Bishop Fenwick girls present strong challenge to Hoosac Valley in championship tilt
The Bishop Fenwick girls basketball team presents a new look from a familiar league for Hoosac Valley.
For the third year in a row, the Hurricanes will face a different Eastern Massachusetts team from the Catholic Central League in the MIAA Division III state championship, and the Crusaders (22-4) have beaten the other two teams to beat the Hurricanes in the championship game — St. Mary's (Lynn) and Archibshop Williams — to book their spot at the MassMutual Center in Springfield.
The Crusaders actually started their run through Eastern Mass. on the heels of a crunching loss to Archbishop Williams, 66-29, in the penultimate game of the regular season. The loss put the Crusaders in a four-way tie for the CCL Large title, but turned up fueling a championship run.
Crusaders coach Adam DeBaggis, in his fifth year with Bishop Fenwick, said his team used the loss to the Archies as motivation.
"Actually, my first thought that night was that this could really work in our favor, because we hadn't gotten beat that bad all year," DeBaggis said. "You can lose a lot of confidence, but I think we reacted to it exactly as we should, which was regrouping and saying 'hey, we aren't unbeatable.'"
Fenwick responded by winning its season finale, then the Crusaders ran through the Eastern Mass. D-III North tournament.
Fenwick, the second-seed, turned in wins over No. 7 Amesbury, 69-32, and No. 3 St. Mary's, 56-40, to set up a matchup with No. 1 North Reading for the North title. In the championship game, the Crusaders produced a 65-47 win to bring home the program's first sectional title since 1990.
In the state semifinals, Fenwick took the rubber match against the Archies 56-43 at the TD Garden in Boston.
Fenwick was led by 5-foot-10 center Colleen Corcoran with a team-high 15 points, and Sydney Brennan and Sam Mancinelli each added 12. Fenwick held a 9-point late, but had to withstand a late run by the Bishops to advance.
"I told my team after the game that I was amazed," DeBaggis said. "I was amazed at what they did. Just because not that I didn't believe in them, but they overcame a team ... that had been to the Garden four straight years and we had never been there.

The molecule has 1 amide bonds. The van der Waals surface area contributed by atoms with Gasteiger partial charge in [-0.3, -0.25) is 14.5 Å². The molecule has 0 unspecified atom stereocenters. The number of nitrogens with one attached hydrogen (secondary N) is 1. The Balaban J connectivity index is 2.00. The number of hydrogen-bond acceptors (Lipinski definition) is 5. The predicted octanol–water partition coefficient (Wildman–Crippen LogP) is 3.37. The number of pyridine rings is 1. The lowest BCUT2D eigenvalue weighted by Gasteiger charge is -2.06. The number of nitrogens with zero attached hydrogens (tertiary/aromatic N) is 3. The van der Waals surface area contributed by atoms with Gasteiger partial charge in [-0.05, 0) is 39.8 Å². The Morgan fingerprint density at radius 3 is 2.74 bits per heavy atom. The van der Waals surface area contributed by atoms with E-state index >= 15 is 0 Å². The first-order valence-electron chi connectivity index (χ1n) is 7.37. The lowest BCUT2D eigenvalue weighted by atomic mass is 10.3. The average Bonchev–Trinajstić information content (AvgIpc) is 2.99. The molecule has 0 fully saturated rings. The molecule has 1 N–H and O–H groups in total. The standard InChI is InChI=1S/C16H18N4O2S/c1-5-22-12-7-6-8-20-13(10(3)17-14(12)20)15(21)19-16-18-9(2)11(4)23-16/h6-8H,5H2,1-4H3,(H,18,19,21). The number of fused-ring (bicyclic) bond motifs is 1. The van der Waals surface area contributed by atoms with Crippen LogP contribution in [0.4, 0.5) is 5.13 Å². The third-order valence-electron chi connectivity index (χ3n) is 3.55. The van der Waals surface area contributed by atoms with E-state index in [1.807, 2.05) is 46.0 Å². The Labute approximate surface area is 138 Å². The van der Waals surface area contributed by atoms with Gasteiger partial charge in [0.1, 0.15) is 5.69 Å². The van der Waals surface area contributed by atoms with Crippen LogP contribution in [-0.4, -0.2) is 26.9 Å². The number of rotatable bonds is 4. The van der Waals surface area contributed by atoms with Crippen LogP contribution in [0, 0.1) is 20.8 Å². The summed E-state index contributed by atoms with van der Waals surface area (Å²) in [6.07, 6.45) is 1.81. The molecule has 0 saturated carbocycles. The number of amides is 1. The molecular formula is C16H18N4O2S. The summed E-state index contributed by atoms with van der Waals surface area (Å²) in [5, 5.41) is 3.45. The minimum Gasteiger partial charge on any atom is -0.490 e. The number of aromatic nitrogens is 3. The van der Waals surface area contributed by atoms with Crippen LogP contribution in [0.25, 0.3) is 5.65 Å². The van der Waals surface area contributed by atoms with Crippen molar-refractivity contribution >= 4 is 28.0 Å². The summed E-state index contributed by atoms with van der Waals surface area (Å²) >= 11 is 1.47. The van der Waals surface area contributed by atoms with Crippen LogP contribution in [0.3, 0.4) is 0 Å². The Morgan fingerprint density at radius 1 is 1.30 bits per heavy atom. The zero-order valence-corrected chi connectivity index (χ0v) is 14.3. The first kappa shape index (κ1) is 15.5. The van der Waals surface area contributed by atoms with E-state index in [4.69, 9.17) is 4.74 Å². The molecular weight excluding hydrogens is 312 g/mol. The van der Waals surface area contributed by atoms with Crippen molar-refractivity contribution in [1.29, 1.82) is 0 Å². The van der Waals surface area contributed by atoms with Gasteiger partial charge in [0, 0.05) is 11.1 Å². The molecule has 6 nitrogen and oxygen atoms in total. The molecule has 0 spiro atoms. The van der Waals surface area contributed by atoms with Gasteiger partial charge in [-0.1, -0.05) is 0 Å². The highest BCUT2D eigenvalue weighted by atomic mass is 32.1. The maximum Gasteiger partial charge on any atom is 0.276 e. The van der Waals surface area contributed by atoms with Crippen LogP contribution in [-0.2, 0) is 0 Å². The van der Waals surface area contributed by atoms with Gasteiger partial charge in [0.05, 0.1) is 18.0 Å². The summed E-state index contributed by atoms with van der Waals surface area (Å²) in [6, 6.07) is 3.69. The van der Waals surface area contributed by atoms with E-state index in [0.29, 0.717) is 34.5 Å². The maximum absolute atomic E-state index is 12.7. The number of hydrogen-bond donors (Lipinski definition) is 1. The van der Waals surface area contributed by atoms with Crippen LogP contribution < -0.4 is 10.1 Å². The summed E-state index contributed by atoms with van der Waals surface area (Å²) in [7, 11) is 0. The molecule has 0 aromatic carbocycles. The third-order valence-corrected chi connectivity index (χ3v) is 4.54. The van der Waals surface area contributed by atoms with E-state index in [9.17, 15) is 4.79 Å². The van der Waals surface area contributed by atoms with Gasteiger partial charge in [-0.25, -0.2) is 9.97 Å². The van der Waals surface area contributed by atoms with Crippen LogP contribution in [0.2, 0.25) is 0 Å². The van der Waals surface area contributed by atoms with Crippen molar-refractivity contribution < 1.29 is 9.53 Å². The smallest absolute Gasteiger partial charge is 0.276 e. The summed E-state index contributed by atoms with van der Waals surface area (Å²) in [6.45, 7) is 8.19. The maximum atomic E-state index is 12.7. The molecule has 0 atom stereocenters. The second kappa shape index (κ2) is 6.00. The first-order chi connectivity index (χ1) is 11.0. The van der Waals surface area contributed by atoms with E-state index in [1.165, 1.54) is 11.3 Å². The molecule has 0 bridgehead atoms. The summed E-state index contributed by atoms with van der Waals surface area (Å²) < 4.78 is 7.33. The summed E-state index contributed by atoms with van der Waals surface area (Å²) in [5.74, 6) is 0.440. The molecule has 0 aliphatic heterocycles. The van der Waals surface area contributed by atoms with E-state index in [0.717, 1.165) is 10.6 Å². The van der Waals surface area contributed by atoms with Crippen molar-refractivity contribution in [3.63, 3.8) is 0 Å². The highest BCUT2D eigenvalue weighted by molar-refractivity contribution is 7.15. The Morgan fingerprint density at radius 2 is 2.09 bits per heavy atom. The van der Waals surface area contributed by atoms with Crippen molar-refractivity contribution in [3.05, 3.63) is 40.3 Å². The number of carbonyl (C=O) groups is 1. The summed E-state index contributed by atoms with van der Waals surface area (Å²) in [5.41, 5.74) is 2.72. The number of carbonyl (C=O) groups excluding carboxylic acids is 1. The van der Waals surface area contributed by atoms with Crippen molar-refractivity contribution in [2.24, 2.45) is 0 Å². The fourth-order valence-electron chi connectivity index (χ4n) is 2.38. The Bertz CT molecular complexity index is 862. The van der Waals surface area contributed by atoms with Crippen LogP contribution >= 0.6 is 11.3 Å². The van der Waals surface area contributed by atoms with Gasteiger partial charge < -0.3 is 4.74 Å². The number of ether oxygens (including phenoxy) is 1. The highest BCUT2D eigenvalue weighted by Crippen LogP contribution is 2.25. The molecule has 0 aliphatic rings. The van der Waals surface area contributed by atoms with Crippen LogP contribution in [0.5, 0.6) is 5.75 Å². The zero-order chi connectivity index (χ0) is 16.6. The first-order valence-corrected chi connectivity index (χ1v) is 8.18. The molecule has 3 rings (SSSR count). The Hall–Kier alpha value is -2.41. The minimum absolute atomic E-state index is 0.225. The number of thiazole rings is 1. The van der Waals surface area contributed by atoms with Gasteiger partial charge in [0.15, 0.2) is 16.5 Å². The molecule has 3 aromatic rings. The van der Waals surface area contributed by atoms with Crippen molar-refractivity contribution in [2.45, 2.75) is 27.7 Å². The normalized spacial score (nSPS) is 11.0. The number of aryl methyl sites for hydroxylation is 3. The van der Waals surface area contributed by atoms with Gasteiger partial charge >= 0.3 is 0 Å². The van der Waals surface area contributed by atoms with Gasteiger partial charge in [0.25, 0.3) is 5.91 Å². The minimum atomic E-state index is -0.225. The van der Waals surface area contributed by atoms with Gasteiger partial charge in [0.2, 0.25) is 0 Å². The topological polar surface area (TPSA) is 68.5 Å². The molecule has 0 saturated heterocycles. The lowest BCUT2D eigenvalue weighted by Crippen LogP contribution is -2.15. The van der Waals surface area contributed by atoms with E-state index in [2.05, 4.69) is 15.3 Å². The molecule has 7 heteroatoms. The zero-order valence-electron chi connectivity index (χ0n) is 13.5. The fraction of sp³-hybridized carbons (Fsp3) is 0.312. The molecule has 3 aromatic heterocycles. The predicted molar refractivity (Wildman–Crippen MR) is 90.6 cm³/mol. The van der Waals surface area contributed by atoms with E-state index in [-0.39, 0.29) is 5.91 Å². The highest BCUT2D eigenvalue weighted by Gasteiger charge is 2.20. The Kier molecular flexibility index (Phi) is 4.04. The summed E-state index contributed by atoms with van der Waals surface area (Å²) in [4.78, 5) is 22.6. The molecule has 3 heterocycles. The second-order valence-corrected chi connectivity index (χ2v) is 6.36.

"We played like the team with experience. Definitely showed a level of maturity and poise."
Fenwick's strong season has been anchored by the play of Corcoran and Brennan. Corcoran, the 5-foot-10 senior co-CCL MVP, is committed to Division II Le Moyne next year, and Brennan provides a dynamic option for the Crusaders in the backcourt.
"Both have been starting since their freshman year," DeBaggis said of his duo. "At the time, it was one of those things where [I knew] these girls are going to be leading this team some day.
"They bring consistency. At practice and at games, they are just so consistent with their play and how they lead."
Brennan leads the team with 16 points per game during the playoffs, and Corcoran is averaging 14. Against Archbishop Williams, the pair had 12 and 15, respectively.
Samantha Mancinelli and Fredi DeGuglielmo have stepped up as third scorers in the playoff run, but it has been either Brennan or Corcoran leading the team in scoring during the playoffs.
The Crusaders have scored 56 points or better in all four tournament games, and have topped 60 in two playoff games. With Corcoran and Brennan averaging 30 points combined, options open up for Fenwick on the perimeter and on the block to allow the Crusaders to reach their consistent point totals.
Bishop Fenwick benefits from putting points on the board, but perhaps its the defensive numbers that are more telling for the Crusaders.
Fenwick is giving up just 40.5 points per game in the playoffs, including the 43-point defensive effort in the state semifinals against the Archies. No team has topped 50 points against the Crusaders when Fenwick has won, and only the Archies and Arlington Catholic reached the mark in Fenwick's four losses this season.
"The thing about defense is, you can always play good defense," DeBaggis said. "Offensively, sometimes your shots don't fall. That's what we try to stress. Essentially, in basketball you can be playing really well but not winning because your shots aren't falling. We play defense first, and I think that does lend itself to offense more."
The Crusaders won't pressure as much as Hoosac Valley does. Instead, Fenwick looks to control games from the half court, whether in a man-to-man or zone defense. Using communication and help defense, Fenwick tries to close the gap on shooters to force one-and-done possessions.
Contact Geoff Smith at 413-496-6254.
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